Socialize from a distance.  Use this as an opportunity to connect with people via social media platforms, phone calls, or even personal conversations from six feet away. This may be with distant relatives and friends, or neighbors with whom you have little contact.  We are all part of the human race, which unites us even with others whose cultures may be less familiar to us.  (Hebrews 10:23-25)

Practice physical health strategies.  Sufficient sleep, nutrition and exercise are foundations for health, so consider your personal health practices.  Build your immune system, strengthen your muscles, and take charge of your health. Eat less sugar and more plant-based nutrition.   Walking in the woods, biking a lonely road, or hiking on a remote trail can all be positive healthy experiences for you. (Dan. 1:1-21)

Ronald S. Newman, Ph.D. is a psychologist in Mays Landing, NJ who now does teletherapy for clients in New Jersey. 

Seeking Balance in a Pandemic (Part I)

Currently, the Coronavirus (COVID-19) has spread around the world, influencing world leaders to take measures which have caused both healthcare and economic crises. The following suggestions can help you find balance in your life so you can think clearly and cope rationally with this pandemic.

Calm yourself.  Practice centering and mindfulness exercises. Relax your body and calm your emotions.   Simple deep breathing with long, slow breaths and progressive relaxation techniques can help.  Meditative prayers and prayers of surrender can help, along with petitionary prayers.  (John 14:27)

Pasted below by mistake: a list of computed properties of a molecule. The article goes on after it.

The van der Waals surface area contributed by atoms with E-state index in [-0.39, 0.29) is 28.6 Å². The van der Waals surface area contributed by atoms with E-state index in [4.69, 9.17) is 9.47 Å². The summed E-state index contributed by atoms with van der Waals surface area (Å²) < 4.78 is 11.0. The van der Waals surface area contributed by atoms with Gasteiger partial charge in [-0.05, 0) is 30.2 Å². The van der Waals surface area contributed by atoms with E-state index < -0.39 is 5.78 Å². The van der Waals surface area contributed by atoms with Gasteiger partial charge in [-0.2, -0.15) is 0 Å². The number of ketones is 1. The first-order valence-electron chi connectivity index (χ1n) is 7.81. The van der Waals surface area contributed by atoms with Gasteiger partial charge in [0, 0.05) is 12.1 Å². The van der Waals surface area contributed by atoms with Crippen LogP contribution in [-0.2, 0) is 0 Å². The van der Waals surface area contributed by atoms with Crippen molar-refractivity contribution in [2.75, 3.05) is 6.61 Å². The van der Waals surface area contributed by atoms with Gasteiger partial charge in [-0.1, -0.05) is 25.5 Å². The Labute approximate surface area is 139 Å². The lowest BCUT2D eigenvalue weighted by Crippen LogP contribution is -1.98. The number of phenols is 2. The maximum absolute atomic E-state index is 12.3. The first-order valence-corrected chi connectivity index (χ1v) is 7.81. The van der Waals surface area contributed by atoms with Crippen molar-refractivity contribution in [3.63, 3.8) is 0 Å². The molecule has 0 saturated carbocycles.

Grieve as needed.  Losses come in many forms, and awareness of our grief can help us work through it and find the comfort and resolution we need over time.  Acceptance of your emotional experience, maintaining healthy memories, forgiveness where needed, and talking it out with a supportive person, all have their place when grieving.  (II Corinthians 1:2-5)

Renew your mind. Develop healthy thinking.  Hold on to hope. Avoid “awfulizing”, where we focus on how awful things are, taking our minds off those things for which we can be grateful.  Avoid “learned helplessness” where we get stuck feeling vulnerable and helpless, rather than understanding what reasonable action steps we can take.  This is not a time for blaming and being judgmental of ourselves or others, but rather for showing grace and working toward healthy solutions.  Maintain an appropriate sense of humor, in spite of the grief that comes at times like this.  (Romans 12:1-2)